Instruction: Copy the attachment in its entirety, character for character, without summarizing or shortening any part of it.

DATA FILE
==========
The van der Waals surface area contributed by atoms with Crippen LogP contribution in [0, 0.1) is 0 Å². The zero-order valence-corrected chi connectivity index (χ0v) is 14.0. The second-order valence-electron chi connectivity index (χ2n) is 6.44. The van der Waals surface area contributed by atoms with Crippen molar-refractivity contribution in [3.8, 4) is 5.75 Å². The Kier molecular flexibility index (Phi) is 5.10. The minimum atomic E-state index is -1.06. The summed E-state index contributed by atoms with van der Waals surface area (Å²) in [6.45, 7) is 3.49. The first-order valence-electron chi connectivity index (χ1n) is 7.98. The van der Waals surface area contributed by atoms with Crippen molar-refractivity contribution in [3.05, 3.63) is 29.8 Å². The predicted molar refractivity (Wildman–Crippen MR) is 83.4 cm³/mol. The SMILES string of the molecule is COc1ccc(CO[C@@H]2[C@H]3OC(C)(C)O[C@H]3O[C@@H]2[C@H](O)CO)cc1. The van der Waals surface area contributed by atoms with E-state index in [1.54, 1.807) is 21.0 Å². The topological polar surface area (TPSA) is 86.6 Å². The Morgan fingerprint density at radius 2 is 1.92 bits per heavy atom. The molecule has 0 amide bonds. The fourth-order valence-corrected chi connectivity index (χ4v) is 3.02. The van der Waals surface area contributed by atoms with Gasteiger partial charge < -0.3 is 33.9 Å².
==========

The van der Waals surface area contributed by atoms with Crippen LogP contribution in [0, 0.1) is 0 Å². The zero-order valence-corrected chi connectivity index (χ0v) is 14.0. The second-order valence-electron chi connectivity index (χ2n) is 6.44. The van der Waals surface area contributed by atoms with Crippen molar-refractivity contribution in [3.8, 4) is 5.75 Å². The Kier molecular flexibility index (Phi) is 5.10. The minimum atomic E-state index is -1.06. The summed E-state index contributed by atoms with van der Waals surface area (Å²) in [6.45, 7) is 3.49. The first-order valence-electron chi connectivity index (χ1n) is 7.98. The van der Waals surface area contributed by atoms with Crippen molar-refractivity contribution in [3.05, 3.63) is 29.8 Å². The predicted molar refractivity (Wildman–Crippen MR) is 83.4 cm³/mol. The SMILES string of the molecule is COc1ccc(CO[C@@H]2[C@H]3OC(C)(C)O[C@H]3O[C@@H]2[C@H](O)CO)cc1. The van der Waals surface area contributed by atoms with E-state index in [1.54, 1.807) is 21.0 Å². The topological polar surface area (TPSA) is 86.6 Å². The Morgan fingerprint density at radius 2 is 1.92 bits per heavy atom. The molecule has 0 amide bonds. The fourth-order valence-corrected chi connectivity index (χ4v) is 3.02. The van der Waals surface area contributed by atoms with Gasteiger partial charge < -0.3 is 33.9 Å².